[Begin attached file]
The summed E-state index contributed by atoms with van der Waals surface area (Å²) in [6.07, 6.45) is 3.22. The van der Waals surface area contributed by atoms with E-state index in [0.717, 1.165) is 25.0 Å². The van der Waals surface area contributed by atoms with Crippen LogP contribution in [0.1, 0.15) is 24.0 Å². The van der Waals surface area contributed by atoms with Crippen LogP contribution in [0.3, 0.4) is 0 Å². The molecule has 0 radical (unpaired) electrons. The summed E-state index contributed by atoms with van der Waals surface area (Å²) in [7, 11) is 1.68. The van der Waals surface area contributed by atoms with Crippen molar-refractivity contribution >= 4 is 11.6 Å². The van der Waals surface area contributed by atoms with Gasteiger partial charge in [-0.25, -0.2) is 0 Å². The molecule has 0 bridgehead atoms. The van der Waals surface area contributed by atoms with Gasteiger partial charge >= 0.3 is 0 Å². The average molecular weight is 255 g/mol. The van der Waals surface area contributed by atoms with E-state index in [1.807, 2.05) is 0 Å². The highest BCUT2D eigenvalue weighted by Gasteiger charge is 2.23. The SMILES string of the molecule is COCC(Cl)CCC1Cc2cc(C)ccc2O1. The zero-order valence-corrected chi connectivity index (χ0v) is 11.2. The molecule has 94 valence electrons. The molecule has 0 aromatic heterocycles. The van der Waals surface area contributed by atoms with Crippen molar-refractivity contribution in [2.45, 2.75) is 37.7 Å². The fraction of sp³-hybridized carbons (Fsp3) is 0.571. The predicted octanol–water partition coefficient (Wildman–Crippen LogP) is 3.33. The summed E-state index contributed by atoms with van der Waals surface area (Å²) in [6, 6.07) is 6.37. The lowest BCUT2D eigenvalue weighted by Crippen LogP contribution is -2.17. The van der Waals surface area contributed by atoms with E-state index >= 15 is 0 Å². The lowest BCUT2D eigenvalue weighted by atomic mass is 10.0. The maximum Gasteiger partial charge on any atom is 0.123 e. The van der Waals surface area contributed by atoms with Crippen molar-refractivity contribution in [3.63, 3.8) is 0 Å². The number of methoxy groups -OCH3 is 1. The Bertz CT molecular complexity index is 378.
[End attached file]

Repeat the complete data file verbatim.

The summed E-state index contributed by atoms with van der Waals surface area (Å²) in [6.07, 6.45) is 3.22. The van der Waals surface area contributed by atoms with E-state index in [0.717, 1.165) is 25.0 Å². The van der Waals surface area contributed by atoms with Crippen LogP contribution in [0.1, 0.15) is 24.0 Å². The van der Waals surface area contributed by atoms with Crippen LogP contribution in [0.3, 0.4) is 0 Å². The molecule has 0 radical (unpaired) electrons. The summed E-state index contributed by atoms with van der Waals surface area (Å²) in [7, 11) is 1.68. The van der Waals surface area contributed by atoms with Crippen molar-refractivity contribution >= 4 is 11.6 Å². The van der Waals surface area contributed by atoms with Gasteiger partial charge in [-0.25, -0.2) is 0 Å². The molecule has 0 bridgehead atoms. The van der Waals surface area contributed by atoms with Gasteiger partial charge >= 0.3 is 0 Å². The average molecular weight is 255 g/mol. The van der Waals surface area contributed by atoms with E-state index in [1.807, 2.05) is 0 Å². The highest BCUT2D eigenvalue weighted by Gasteiger charge is 2.23. The SMILES string of the molecule is COCC(Cl)CCC1Cc2cc(C)ccc2O1. The zero-order valence-corrected chi connectivity index (χ0v) is 11.2. The molecule has 94 valence electrons. The molecule has 0 aromatic heterocycles. The van der Waals surface area contributed by atoms with Crippen molar-refractivity contribution in [2.45, 2.75) is 37.7 Å². The fraction of sp³-hybridized carbons (Fsp3) is 0.571. The predicted octanol–water partition coefficient (Wildman–Crippen LogP) is 3.33. The summed E-state index contributed by atoms with van der Waals surface area (Å²) in [6, 6.07) is 6.37. The lowest BCUT2D eigenvalue weighted by Crippen LogP contribution is -2.17. The van der Waals surface area contributed by atoms with E-state index >= 15 is 0 Å². The lowest BCUT2D eigenvalue weighted by atomic mass is 10.0. The maximum Gasteiger partial charge on any atom is 0.123 e. The van der Waals surface area contributed by atoms with Crippen molar-refractivity contribution in [3.63, 3.8) is 0 Å². The number of methoxy groups -OCH3 is 1. The Bertz CT molecular complexity index is 378.